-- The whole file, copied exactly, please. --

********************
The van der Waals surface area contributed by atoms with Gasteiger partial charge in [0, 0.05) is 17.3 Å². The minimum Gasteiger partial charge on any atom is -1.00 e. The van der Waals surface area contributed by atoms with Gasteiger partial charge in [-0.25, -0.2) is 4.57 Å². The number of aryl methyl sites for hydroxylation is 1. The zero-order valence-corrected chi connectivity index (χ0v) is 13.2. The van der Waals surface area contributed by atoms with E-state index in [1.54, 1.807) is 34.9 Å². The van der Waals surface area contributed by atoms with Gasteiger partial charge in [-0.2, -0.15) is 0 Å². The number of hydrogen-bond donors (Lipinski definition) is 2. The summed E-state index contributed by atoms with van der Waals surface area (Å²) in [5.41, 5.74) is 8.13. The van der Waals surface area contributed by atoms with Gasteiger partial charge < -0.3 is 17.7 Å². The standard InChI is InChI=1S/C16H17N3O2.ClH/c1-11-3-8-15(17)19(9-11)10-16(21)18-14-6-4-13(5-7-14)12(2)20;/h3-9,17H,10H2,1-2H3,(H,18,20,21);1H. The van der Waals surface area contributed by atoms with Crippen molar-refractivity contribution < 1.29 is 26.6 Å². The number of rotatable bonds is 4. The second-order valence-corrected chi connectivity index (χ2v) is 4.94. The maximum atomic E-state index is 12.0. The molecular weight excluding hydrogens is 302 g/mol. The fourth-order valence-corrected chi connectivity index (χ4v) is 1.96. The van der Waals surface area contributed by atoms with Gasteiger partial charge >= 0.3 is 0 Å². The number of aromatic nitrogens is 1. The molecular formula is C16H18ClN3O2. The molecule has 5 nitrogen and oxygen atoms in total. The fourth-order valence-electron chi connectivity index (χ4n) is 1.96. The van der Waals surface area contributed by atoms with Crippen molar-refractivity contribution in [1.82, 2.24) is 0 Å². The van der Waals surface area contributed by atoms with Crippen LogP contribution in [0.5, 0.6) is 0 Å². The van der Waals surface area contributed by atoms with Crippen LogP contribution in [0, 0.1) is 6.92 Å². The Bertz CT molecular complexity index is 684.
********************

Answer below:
The van der Waals surface area contributed by atoms with Gasteiger partial charge in [0, 0.05) is 17.3 Å². The minimum Gasteiger partial charge on any atom is -1.00 e. The van der Waals surface area contributed by atoms with Gasteiger partial charge in [-0.25, -0.2) is 4.57 Å². The number of aryl methyl sites for hydroxylation is 1. The zero-order valence-corrected chi connectivity index (χ0v) is 13.2. The van der Waals surface area contributed by atoms with E-state index in [1.54, 1.807) is 34.9 Å². The van der Waals surface area contributed by atoms with Gasteiger partial charge in [-0.2, -0.15) is 0 Å². The number of hydrogen-bond donors (Lipinski definition) is 2. The summed E-state index contributed by atoms with van der Waals surface area (Å²) in [5.41, 5.74) is 8.13. The van der Waals surface area contributed by atoms with Gasteiger partial charge < -0.3 is 17.7 Å². The standard InChI is InChI=1S/C16H17N3O2.ClH/c1-11-3-8-15(17)19(9-11)10-16(21)18-14-6-4-13(5-7-14)12(2)20;/h3-9,17H,10H2,1-2H3,(H,18,20,21);1H. The van der Waals surface area contributed by atoms with Crippen molar-refractivity contribution < 1.29 is 26.6 Å². The number of rotatable bonds is 4. The second-order valence-corrected chi connectivity index (χ2v) is 4.94. The maximum atomic E-state index is 12.0. The molecular weight excluding hydrogens is 302 g/mol. The fourth-order valence-corrected chi connectivity index (χ4v) is 1.96. The van der Waals surface area contributed by atoms with Gasteiger partial charge >= 0.3 is 0 Å². The number of aromatic nitrogens is 1. The molecular formula is C16H18ClN3O2. The molecule has 5 nitrogen and oxygen atoms in total. The fourth-order valence-electron chi connectivity index (χ4n) is 1.96. The van der Waals surface area contributed by atoms with Crippen molar-refractivity contribution in [1.82, 2.24) is 0 Å². The van der Waals surface area contributed by atoms with Crippen LogP contribution in [0.5, 0.6) is 0 Å². The van der Waals surface area contributed by atoms with Crippen LogP contribution in [0, 0.1) is 6.92 Å². The Bertz CT molecular complexity index is 684.